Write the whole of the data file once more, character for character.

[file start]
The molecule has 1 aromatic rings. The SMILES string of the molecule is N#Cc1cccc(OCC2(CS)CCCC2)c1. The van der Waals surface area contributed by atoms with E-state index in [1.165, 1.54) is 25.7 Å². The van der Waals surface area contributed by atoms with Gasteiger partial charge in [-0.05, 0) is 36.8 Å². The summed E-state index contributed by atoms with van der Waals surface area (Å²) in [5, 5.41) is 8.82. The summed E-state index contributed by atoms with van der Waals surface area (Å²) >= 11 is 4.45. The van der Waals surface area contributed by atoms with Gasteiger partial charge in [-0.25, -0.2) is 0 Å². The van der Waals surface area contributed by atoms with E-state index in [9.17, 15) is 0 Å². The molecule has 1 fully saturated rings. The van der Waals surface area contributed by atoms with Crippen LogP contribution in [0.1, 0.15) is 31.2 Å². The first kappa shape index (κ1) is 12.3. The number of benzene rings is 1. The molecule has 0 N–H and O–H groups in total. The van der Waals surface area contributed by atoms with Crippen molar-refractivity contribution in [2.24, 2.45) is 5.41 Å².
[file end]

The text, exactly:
The molecule has 1 aromatic rings. The SMILES string of the molecule is N#Cc1cccc(OCC2(CS)CCCC2)c1. The van der Waals surface area contributed by atoms with E-state index in [1.165, 1.54) is 25.7 Å². The van der Waals surface area contributed by atoms with Gasteiger partial charge in [-0.05, 0) is 36.8 Å². The summed E-state index contributed by atoms with van der Waals surface area (Å²) in [5, 5.41) is 8.82. The summed E-state index contributed by atoms with van der Waals surface area (Å²) >= 11 is 4.45. The van der Waals surface area contributed by atoms with Gasteiger partial charge in [-0.25, -0.2) is 0 Å². The van der Waals surface area contributed by atoms with E-state index in [9.17, 15) is 0 Å². The molecule has 1 fully saturated rings. The van der Waals surface area contributed by atoms with Crippen LogP contribution in [0.1, 0.15) is 31.2 Å². The first kappa shape index (κ1) is 12.3. The number of benzene rings is 1. The molecule has 0 N–H and O–H groups in total. The van der Waals surface area contributed by atoms with Crippen molar-refractivity contribution in [2.24, 2.45) is 5.41 Å².